• 20. Livingstone C, Rampes H. Lithium: a review of its metabolic adverse effects. J Psychopharmacol 2006;20(3):347-55.
  • 21. Frazer A, Mendels J, Brunswick D, London J, Pring M, Ramsey TA, Rybakowski J. Erythrocyte concentrations of the lithium ion: clinical correlates and mechanisms of action. Am J Psychiatry 1978;135(9):1065-9.
  • 22. Finley PR, Warner MD, Peabody CA. Clinical relevance of drug interactions with lithium. Clin Pharmacokinet. 1995;29(3):172-91.
  • 23. Levine S, Saltzman A, Katof B, Meister A, Cooper TB. Lithium distribution in experimental inflammation of brain and spinal cord. Prog Neuropsychopharmacol Biol Psychiatry 1996;20(6):1011-7.
  • 24. Ramaprasad S. Lithium spectroscopic imaging of rat brain at therapeutic doses. Mag Resonance Imaging 2004;22(5):727-34.
  • 25. Gould TD, Chen G, Manji HK. In vivo evidence in the brain for lithium inhibition of glycogen synthase kinase-3. Neuropsychopharmacology 2004;29(1):32-8.
  • 26. Curtis KS, Sved AF, Verbalis JG, Stricker EM. Lithium chloride-induced anorexia, but not conditioned taste aversions, in rats with area postrema lesions. Brain Res 1994;663(1):30-7.
  • 27. Smith DF. Lithium and carbamazepine: effects on learned taste aversion and open field behavior in rats. Pharmacol Biochem Behav 1983;18(4):483-8.
  • 28. Ossenkopp KP, Eckel LA. Toxin-induced conditioned changes in taste reactivity and the role of the chemosensitive area postrema. Neurosci Biobehav Rev 1995;19(1):99-108.
  • 29. Parker LA. Taste avoidance and taste aversion: evidence for two different processes. Learn Behav 2003;31(2):165-72.
  • 30. Tenk CM, Kavaliers M, Ossenkopp KP. Dose response effects of lithium chloride on conditioned place aversions and locomotor activity in rats. Eur J Pharmacol 2005;515(1-3):117-27.
  • 31. Johnson FN. Lithium effects upon components of activity in rats. Experientia 1976;32(2):212-4.
  • 32. Wood GE, Young LT, Reagan LP, Chen B, McEwen BS. Stress-induced structural remodeling in hippocampus: prevention by lithium treatment. Proc Natl Acad Sci U S A 2004;101(11):3973-8.
  • 33. Youngs RM, Chu MS, Meloni EG, Naydenov A, Carlezon WA Jr., Konradi C. Lithium administration to preadolescent rats causes long-lasting increases in anxiety-like behavior and has molecular consequences. J Neurosci 2006;26(22):6031-9.
  • 34. Tondo L, Hennen J, Baldessarini RJ. Lower suicide risk with long-term lithium treatment in major affective illness: a meta-analysis. Acta Psychiatr Scand 2001;104(3):163-72.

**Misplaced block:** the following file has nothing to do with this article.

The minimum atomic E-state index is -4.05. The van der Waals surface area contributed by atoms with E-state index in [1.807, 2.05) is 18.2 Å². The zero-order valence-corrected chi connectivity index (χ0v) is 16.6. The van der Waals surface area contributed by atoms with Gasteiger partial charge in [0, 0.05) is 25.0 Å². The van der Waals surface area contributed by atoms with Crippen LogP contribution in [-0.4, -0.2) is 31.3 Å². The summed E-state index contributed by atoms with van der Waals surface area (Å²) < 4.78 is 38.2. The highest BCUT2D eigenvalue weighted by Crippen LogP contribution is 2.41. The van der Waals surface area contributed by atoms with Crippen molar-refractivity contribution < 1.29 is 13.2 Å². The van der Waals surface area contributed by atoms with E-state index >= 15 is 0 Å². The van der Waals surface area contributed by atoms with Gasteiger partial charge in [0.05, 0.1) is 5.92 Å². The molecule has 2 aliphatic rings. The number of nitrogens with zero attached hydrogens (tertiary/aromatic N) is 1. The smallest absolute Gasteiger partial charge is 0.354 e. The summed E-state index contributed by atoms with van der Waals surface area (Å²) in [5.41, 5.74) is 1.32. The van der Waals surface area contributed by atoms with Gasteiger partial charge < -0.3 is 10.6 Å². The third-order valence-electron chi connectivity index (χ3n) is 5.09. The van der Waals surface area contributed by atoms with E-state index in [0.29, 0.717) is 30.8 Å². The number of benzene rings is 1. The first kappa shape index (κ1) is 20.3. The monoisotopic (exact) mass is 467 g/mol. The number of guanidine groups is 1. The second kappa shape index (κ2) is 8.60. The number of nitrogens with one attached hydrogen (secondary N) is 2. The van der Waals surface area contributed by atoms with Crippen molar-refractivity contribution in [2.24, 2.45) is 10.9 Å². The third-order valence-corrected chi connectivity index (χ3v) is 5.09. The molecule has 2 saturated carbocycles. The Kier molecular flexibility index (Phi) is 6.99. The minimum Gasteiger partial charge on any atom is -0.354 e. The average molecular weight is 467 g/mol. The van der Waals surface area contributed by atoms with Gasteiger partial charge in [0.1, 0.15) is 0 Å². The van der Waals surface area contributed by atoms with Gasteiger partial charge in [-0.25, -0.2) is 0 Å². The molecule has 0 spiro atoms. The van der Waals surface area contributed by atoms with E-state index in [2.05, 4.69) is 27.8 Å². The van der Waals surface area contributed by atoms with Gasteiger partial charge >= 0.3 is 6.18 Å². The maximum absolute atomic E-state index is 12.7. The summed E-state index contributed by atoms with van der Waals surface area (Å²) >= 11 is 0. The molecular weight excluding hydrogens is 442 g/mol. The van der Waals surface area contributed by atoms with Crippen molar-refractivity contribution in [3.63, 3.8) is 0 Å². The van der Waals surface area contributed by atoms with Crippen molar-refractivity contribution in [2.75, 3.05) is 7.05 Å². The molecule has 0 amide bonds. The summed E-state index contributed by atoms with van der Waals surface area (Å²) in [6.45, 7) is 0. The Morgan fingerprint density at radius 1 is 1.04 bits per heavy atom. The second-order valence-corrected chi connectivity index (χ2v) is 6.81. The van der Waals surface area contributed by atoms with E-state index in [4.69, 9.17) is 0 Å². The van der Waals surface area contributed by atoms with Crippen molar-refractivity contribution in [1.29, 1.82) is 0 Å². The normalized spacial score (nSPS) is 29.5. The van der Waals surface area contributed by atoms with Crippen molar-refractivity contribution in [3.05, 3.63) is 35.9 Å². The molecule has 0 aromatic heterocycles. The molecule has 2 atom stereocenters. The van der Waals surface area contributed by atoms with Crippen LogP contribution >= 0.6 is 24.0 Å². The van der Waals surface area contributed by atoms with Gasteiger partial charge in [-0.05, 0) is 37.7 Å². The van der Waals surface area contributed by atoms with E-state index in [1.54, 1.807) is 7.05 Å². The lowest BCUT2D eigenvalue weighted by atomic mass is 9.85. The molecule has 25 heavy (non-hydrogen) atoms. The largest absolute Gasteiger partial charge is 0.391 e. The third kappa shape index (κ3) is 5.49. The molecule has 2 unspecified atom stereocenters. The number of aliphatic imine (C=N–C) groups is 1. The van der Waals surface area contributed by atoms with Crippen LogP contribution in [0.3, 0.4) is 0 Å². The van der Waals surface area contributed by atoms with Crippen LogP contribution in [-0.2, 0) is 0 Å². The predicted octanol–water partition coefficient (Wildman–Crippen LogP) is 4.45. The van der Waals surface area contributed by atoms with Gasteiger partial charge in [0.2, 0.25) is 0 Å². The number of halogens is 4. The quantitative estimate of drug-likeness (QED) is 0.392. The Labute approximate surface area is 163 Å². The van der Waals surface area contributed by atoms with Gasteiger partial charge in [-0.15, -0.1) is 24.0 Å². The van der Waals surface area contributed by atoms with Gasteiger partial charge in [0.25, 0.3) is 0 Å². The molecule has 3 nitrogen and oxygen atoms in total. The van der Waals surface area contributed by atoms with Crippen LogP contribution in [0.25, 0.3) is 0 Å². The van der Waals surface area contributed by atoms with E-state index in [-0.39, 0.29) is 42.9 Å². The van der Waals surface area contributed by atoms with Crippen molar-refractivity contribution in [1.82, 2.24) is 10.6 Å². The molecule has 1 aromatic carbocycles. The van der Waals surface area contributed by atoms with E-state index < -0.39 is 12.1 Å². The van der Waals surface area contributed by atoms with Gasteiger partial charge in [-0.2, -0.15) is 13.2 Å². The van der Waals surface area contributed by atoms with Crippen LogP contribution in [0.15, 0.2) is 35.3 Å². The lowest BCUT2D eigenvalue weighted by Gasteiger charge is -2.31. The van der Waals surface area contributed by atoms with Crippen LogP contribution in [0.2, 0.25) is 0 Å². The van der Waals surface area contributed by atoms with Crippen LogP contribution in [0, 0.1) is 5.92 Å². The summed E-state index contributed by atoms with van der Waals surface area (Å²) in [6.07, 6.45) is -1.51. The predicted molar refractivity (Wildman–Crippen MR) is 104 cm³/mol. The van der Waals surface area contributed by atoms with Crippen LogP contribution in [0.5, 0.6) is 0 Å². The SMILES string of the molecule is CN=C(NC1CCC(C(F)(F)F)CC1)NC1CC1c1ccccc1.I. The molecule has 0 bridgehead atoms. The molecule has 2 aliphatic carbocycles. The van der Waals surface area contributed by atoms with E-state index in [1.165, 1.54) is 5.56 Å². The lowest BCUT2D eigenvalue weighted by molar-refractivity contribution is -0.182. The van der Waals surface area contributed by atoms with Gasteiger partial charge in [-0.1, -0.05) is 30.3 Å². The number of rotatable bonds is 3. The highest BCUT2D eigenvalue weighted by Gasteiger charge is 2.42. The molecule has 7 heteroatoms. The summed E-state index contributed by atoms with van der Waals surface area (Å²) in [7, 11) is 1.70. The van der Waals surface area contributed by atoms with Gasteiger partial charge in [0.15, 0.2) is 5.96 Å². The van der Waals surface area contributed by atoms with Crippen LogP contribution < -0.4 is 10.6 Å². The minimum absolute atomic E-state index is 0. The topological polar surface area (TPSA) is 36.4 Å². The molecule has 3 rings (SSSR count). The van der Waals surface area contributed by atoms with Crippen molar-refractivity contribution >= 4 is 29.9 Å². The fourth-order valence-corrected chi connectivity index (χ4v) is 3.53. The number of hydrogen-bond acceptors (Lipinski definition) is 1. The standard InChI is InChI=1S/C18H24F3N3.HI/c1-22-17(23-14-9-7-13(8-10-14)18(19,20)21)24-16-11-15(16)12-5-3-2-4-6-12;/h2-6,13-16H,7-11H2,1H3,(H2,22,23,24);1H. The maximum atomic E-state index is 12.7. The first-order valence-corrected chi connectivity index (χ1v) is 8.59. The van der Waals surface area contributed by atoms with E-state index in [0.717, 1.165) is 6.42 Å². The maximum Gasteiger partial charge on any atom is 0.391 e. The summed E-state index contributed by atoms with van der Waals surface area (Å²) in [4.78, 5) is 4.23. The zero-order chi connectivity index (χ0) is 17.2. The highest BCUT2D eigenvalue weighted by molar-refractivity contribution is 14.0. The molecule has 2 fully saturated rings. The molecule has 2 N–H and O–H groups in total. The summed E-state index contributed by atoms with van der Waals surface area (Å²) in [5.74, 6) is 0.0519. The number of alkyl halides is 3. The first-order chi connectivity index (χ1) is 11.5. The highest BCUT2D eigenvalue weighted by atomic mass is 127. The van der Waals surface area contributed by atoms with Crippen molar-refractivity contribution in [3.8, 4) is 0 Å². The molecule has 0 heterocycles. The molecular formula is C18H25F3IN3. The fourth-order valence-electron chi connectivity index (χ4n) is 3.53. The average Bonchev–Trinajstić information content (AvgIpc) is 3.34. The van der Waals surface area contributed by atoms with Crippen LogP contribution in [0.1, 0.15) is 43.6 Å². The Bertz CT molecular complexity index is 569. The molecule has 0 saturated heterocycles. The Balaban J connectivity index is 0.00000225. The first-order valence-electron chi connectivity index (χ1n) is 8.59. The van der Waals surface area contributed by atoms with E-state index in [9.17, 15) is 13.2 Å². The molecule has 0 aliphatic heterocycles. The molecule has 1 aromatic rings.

• 35. Alda M. Method for prediction of serum lithium levels. Biol Psychiatry 1988;24(2):218-24.
  • 36. Gervasoni N, Zona-Favre MP, Osiek C, Roth L, Bondolfi G, Bertschy G. Lithium dose prediction based on 24 hours single dose levels: a prospective evaluation. Pharmacol Res 2003;48(6):649-53.
  • 37. Marr MA, Djuric PE, Ritschel WA, Garver DL. Prediction of lithium carbonate dosage in psychiatric inpatients using the repeated one-point method. Clin Pharm 1983;2(3):243-8.
  • 38. Naganuma H, Akiyoshi J, Fujii I. Prediction of optimal lithium dosage. J Clin Psychopharmacol 1988;8(1):66-7.
  • 39. Srisurapanont M, Pratoomsri W, Maneeton N. Evaluation of three simple methods for predicting therapeutic lithium doses. Psychiatry Res. 2000;94(1):83-8.
  • 40. Kato T, Fujii K, Shioiri T, Inubushi T, Takahashi S. Lithium side effects in relation to brain lithium concentration measured by lithium-7 magnetic resonance spectroscopy. Prog Neuropsychopharmacol Biol Psychiatry 1996;20(1):87-97.

  • Correspondence
    Luiz Eugênio Mello
    Departmento de Fisiolgia
    Universidade Federal de São Paulo
    Rua Botucatu, 862 - 5 º andar
    04023-062 São Paulo, SP, Brazil
    Phone: (+55 11) 5576-4513; Fax: (+55 11) 5579-2033
    E-mail:

Publication Dates

  • Publication in this collection
    25 Sept 2008
  • Date of issue
    Sept 2008

History

  • Received
    22 Jan 2008
  • Accepted
    25 June 2008
Associação Brasileira de Psiquiatria Rua Pedro de Toledo, 967 - casa 1, 04039-032 São Paulo SP Brazil, Tel.: +55 11 5081-6799, Fax: +55 11 3384-6799, Fax: +55 11 5579-6210 - São Paulo - SP - Brazil
E-mail: editorial@abp.org.br